Brussels, 16 July 2008
Today the European Community signed an S&T cooperation agreement with New Zealand bringing the total number of S&T cooperation agreements the EC has signed with third countries to 33. This international agreement which replaces the administrative arrangement concluded between the two Parties in 1991 shall help to better prepare and coordinate the research cooperation.
"The signature of this Agreement will open a new chapter in the S&T cooperation between New Zealand and the European Union, and will reinforce international cooperation in the research area" stated European Science and Research Commissioner Potočnik who signed the agreement together with Ms. Pécresse, the French Minister for Higher Education and Research on behalf of the European Community, and the New Zealand Ambassador to the European Union HE Peter Kennedy.
Despite the geographical distance New Zealand's researchers have already successfully participated in the past in research activities under the European Research Framework Programmes. Traditionally their participation was particularly accentuated in the area of food, agriculture and biotechnology.
This Agreement shall help to extend the participation of researchers from New Zealand to other fields of common research interest such as Health, Environment and Information Technologies. Furthermore it should also facilitate the participation of European researchers in New Zealand's research activities.
Regular meetings of a Joint EC-New Zealand Committee on Scientific and Technological Cooperation which will be created under this Agreement will help to identify common research priorities and areas in which joint research efforts are particularly promising for both Parties.
The Agreement will enter into force once the ratification procedures of the Parties have been completed which is expected to be accomplished by the end of this year.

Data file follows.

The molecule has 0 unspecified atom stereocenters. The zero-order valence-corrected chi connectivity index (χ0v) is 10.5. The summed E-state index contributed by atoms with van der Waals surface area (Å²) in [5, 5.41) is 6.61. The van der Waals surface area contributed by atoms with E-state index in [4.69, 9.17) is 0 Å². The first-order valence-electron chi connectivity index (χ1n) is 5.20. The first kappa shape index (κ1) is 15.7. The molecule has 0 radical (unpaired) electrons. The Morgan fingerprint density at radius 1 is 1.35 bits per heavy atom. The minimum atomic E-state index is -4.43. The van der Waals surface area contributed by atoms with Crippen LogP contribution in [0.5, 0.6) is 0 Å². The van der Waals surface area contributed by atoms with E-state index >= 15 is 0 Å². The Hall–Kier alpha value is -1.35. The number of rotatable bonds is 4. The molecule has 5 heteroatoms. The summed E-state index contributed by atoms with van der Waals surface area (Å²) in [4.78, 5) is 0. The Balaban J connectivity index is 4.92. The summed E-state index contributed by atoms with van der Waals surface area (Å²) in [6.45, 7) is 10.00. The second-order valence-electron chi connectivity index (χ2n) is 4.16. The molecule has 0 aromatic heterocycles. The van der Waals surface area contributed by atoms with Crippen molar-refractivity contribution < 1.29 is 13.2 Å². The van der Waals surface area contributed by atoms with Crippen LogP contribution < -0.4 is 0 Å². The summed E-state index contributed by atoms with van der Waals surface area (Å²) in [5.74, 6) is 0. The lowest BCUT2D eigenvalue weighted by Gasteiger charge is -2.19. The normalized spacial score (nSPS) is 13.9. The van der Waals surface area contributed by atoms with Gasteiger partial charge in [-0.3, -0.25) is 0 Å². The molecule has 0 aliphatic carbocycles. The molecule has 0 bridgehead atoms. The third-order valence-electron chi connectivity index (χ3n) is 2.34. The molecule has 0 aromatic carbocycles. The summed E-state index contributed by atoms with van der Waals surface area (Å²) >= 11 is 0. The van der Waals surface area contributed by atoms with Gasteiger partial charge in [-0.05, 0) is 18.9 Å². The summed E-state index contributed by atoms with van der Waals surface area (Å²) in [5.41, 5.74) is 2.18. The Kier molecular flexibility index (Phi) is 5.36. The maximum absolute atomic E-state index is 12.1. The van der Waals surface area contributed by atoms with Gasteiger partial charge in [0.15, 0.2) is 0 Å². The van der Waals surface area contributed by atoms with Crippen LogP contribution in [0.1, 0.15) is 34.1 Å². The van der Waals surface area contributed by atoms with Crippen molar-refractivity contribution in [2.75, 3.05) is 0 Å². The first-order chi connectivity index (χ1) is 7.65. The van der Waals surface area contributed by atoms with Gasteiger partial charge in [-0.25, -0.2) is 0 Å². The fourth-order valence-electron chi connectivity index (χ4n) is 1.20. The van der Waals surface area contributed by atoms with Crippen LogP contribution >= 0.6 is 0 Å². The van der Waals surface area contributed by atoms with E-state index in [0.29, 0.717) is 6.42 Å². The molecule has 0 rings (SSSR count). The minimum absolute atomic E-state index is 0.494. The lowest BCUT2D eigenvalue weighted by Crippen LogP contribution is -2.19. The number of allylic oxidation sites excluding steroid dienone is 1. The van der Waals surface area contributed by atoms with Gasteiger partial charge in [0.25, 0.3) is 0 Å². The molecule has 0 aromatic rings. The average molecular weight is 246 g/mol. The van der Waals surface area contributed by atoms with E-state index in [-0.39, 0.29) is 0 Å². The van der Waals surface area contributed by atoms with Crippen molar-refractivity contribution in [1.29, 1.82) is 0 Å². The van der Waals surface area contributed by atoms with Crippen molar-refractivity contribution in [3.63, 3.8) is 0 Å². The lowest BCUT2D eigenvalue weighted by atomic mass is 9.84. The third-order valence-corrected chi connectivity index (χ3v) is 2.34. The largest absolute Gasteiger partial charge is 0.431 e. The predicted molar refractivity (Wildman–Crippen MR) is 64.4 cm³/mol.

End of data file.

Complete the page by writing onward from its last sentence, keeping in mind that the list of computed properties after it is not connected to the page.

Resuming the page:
Research situation in New Zealand
New Zealand has a productive and high-performing research and development RS&T system by international standards. The New Zealand government is committed to strengthening the RS&T system so it can better support and accelerate economic and social development and enhance the quality of the environment.
Central to achieving this goal are the nine Crown Research Institutes, eight Universities and other public and private research institutes who carry out research in New Zealand. In 2005, New Zealand spent around 1.17 % of GDP on research and development (OECD). A major challenge for New Zealand is to increase the relatively low level of R&D investment by New Zealand industry sector, compared with other OECD countries.
In April 2008, the government introduced a tax credit on private sector investment in R&D to encourage New Zealand businesses to invest more in R&D, to innovate and develop improved products and processes.
Funding for research in New Zealand is carried out by three funding and investment agencies responsible for competitive and thematic research funding: The Foundation for Research Science & Technology (FRST) as the primary agency for allocating funds for public good science and technology; the Health Research Council of New Zealand (HRC) as the agency responsible for the management of public good health research and the independent national academy of sciences Royal Society of New Zealand.
For more information on international science and technology cooperation: www.ec.europa.eu/research/inco